On the other hand, I really liked how sex positive the book was, particularly in regards to its female characters. It’s mentioned that Natalie knows how to give herself an orgasm, and Lucy is the first one of their friendship group to have sex. While it’s a shock to the others, it’s still shown in a positive light.

This is Nina Kenwood’s debut and I will definitely be watching out for more of her work.


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#WWW Wednesday – 08 January 2020

It’s time for WWW Wednesday! This blog hop is hosted by Sam over at A World Of Words. Link up with us by commenting on Sam’s post for this week, and just answer the three questions.

Um… hi?

Apparently my last WWW post was October 31. I went on a bit of a hiatus, and then I started wondering “Well, If I do a WWW post, how far back do I go with what I’ve been reading?” And I couldn’t decide. So then I eventually decided I would just start with today and only talk about books read in 2020.

… Yes, I overthink these things.

What have you recently finished reading?

It Sounded Better In My Head by Nina Kenwood was a sweet YA contemporary. It had some pacing issues and I didn’t really feel like I knew anything about the love interest, but it was painfully realistic when it came to messy friendship dynamics, which I liked a lot.

I’ll have a review up on Friday.

What are you currently reading?!

Don’t Read The Comments by Eric Smith. Apparently I’m in a YA contemporary mood at the moment. Though to be fair, this is an ARC and I need to read it before January 20. Not very far in at the moment but I think it will be quite topical.

I also started The Beast’s Heart by Leife Shallcross. This is a retelling of Beauty and the Beast from the Beast’s POV. I’m only a few chapters in but the writing is really lyrical and beautiful! Also a digital version of the cover really doesn’t do it justice. The paperback is so shiny!

What do you think you will read next?

Bitter Falls by Rachel Caine comes out on January 20, so I need to read this ARC next. To be honest, I’m a bit worried about  whether I’ll enjoy it. Stillhouse Lake and Killman Creek were such amazing books but I didn’t love Wolfhunter River as much… So we’ll have to see how it goes.

What are you reading this week? 🙂

“If you were lucky in love, you sure as hell were lucky in life.” // Review of “Beau and Bett” by Kathryn Berla

Title: Beau and Bett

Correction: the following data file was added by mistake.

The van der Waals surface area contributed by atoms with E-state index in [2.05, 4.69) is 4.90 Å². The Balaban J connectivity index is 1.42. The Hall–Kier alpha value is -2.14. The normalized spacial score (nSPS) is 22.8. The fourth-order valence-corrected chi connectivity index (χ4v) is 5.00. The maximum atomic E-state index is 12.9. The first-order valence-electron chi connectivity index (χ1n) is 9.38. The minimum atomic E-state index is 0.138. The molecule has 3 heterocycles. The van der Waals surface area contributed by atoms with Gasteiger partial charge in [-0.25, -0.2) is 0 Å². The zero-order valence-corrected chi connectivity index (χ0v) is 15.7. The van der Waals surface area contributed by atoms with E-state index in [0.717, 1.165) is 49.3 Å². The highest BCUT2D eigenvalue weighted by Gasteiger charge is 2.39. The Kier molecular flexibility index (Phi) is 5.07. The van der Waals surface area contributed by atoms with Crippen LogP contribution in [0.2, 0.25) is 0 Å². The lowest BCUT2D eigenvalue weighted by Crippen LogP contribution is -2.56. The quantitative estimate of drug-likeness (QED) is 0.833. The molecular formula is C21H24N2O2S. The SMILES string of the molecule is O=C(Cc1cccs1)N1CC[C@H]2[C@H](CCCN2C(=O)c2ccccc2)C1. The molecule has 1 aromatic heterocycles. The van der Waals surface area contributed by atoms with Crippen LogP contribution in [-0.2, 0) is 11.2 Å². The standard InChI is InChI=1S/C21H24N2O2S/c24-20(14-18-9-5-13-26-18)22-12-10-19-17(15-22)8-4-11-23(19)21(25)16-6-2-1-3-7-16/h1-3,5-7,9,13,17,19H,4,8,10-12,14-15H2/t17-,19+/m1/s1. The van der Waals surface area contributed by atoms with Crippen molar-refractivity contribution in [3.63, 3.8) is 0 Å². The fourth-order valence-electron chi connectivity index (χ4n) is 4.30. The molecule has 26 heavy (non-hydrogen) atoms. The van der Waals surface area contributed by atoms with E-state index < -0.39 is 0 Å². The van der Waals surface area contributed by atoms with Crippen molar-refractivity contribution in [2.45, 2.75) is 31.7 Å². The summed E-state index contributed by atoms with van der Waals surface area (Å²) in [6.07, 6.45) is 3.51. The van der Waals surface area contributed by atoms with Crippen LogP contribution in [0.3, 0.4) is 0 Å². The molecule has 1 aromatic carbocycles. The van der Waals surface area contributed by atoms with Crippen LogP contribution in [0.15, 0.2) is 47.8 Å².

Author: Kathryn Berla
Genre: Contemporary
Target audience: YA
Date Read: 27/06/19 – 29/06/19
Rating:
★★☆

Review:

This was a really hard book to rate and review. I found it readable enough. I liked some of the characters. But I just couldn’t work out what the book was trying to do. I had no particular investment in any of the characters and I wasn’t particularly concerned about the outcome.

Now that I’ve lambasted the book with that opening paragraph, I should say that there were certain things I liked. I liked Beau’s part-Cajun family and their dynamics. I liked that Beau was kind of the oddball in the family. I really liked the descriptions of the Diaz ranch. That is something I haven’t really come across in a YA book before, and i liked that Bettina wasn’t afraid to get her hands dirty. She wasn’t going to leave the ranch either – she saw herself staying there and running it eventually. But all the characters ever did was build a fence. Like, every time Beau went over there. Sometimes Bettina would make them a beautiful lunch in the middle of the day, then they’d go back to the fence.

I guess part of my issue was that the links to Beauty and the Beast were pretty tenuous.. I didn’t really buy the romance at all. I think part of the reason for that is that Beau is interested in another girl for at least the first half. And the lie that Beau catches Bett in, according to the blurb… I mean, I got why it bothered him. But I was expecting something a bit bigger.

Additionally, the reasons for Bett being called Bett the Beast at school were kind of flat, and everything around that suddenly seemed resolved at the end. It felt like perhaps the author was trying to do something with the whole #metoo movement and make a comment on rape culture, but it just wasn’t explored enough.

It’s possible that without the claim that it was a retelling, I could have enjoyed this a bit more. As it was, I really looking for parallels with the fairytale, and not really finding them, so ultimately I was disappointed.